Eindhoven

The Otolith Group, Anathema, 2011, HD video, color, sound, 37 minutes.

The Otolith Group, Anathema, 2011, HD video, color, sound, 37 minutes.

The Otolith Group

Van Abbemuseum

The watchful eyes of the science-fiction writer Octavia Butler and the composer Julius Eastman looked over the entrance area for the Otolith Group’s exhibition at the Van Abbemuseum. With the larger-than-life images of the show’s two patron saints nearly covering entire walls, it would have been easy to miss the flat glass vitrine on a pedestal containing ten otoliths (tiny calcareous bones found in the inner ear) that had each been taken from a whiting (a cod-like fish). Although the members of the group, Kodwo Eshun and Anjalika Sagar, expressly shied away from billing their exhibition as a survey or a retrospective, their inclusion of the collective’s namesake (a loan from Rotterdam’s Natural History Museum) invited reflections on what holds their multifaceted, shape-shifting work together. The otolith’s location in the inner ear may suggest an emphasis on critical listening (especially given how central music is to several of the duo’s works), but the organ’s primary significance is its function with respect to detecting and adapting to gravity and acceleration: In the age of algorithmic surveillance—or, in Mark Fisher’s words, “communicative capitalist sorcery”—the Otolith Group’s works attempt to take stock of different gravitational pulls from an embodied point of view. Regaining one’s balance is possible only through the accumulation of carefully choreographed micro movements—not unlike those of the small crystals in the otolithic membrane of one’s inner ear—including archival, documentary, and poetic gestures.

Curated by Annie Fletcher, “Xenogenesis” had a deceptively simple layout: With just a couple of exceptions, each work was given its own room in a U-shaped succession of galleries. Within this context, the opening gambit sought to disorient viewers already familiar with the group’s research-heavy work, much influenced by subaltern studies: Against the visual glossolalia of constant information bombardment, Anathema, 2011, imagined the view from the other side of a screen with visual effects inspired by experiments for LCD technologies. The highly abstract, non-narrative collage of moving-image and sonic sequences—among them audio recordings of TV presenters spewing unintelligible monologues and mysterious clips in which the black rectangle of a flat-screen television moves through various cityscapes—manifests the artists’ interest in “confus[ing] or confound[ing] the racial presumptions that circulate when one is moving in the world as an artist of color.” The point is not to swim against the tide of pre-established systems, but to use unprecedented visions to incite paradigm shifts. This became more evident in Medium Earth, 2013, which offers an ethnography of Southern Californian fault lines. Toward the end of its forty-one-minute run time, a poetic four-minute voice-over written from the fault lines’ perspective plays over panning shots of a mostly rocky, barren landscape. Together, the words and images provide a novel take on proximities and the connectedness of far-flung geographies.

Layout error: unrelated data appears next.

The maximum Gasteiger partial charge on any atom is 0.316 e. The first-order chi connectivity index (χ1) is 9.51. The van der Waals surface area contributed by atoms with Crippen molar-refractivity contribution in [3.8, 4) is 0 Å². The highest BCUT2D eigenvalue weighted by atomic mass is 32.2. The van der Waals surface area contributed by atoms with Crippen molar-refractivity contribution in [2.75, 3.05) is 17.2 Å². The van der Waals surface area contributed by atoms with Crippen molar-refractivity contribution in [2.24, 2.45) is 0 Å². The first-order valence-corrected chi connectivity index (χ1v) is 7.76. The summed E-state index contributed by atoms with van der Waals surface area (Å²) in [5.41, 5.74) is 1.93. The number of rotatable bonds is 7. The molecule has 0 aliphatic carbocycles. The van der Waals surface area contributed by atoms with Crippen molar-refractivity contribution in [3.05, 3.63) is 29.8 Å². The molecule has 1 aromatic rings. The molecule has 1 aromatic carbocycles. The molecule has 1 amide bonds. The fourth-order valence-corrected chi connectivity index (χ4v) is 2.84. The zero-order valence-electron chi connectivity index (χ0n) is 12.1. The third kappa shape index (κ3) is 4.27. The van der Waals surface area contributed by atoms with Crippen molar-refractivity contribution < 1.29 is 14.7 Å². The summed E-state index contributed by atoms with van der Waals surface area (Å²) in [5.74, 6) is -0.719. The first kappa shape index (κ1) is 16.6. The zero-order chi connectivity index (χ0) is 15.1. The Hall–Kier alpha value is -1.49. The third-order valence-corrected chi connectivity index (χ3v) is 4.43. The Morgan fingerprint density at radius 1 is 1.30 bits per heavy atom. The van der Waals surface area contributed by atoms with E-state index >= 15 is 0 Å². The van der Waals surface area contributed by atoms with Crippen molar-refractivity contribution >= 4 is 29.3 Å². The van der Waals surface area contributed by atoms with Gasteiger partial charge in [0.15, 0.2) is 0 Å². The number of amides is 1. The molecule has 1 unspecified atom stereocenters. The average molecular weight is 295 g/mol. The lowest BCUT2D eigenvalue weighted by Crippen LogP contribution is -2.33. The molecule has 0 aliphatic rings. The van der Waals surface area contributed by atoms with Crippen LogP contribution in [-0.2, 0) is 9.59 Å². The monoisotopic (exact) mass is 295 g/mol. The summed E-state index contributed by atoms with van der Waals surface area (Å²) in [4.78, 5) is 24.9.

The last work of the show, The Third Part of the Third Measure, 2017, achieves an electrifying seamlessness between form and content without rendering the two interchangeable. In the two-channel video installation, two pairs of pianists play Eastman’s 1979 composition Evil Nigger. This performance of a work by the queer African American Minimalist pioneer is bookended by individual reenactments by two actors, male and female, of a 1980 speech Eastman made at Northwestern University in Illinois. Here, Eastman explains his musical concept and clarifies the motivation behind his use of a racial slur, as well as that of the term guerrilla, in some of his titles. The shift in attitude and rhetorical emphasis between the two actors’ vastly different deliveries of the same speech—restrained and hesitant in the first versus fiery and outspoken in the second—echoes Eastman’s notion of “organic music,” whereby scores reiterate previously conveyed information with the composer adding to or transforming it. Somewhere in the work’s relentless repetition, its soaring congestion of pedal-held notes, the ghostly reflections of the pianists on their instruments’ polished surfaces, and the two actors facing each other on side-by-side screens without seeing one another, Eastman’s demand for militancy is renewed, and so is his call for nuance.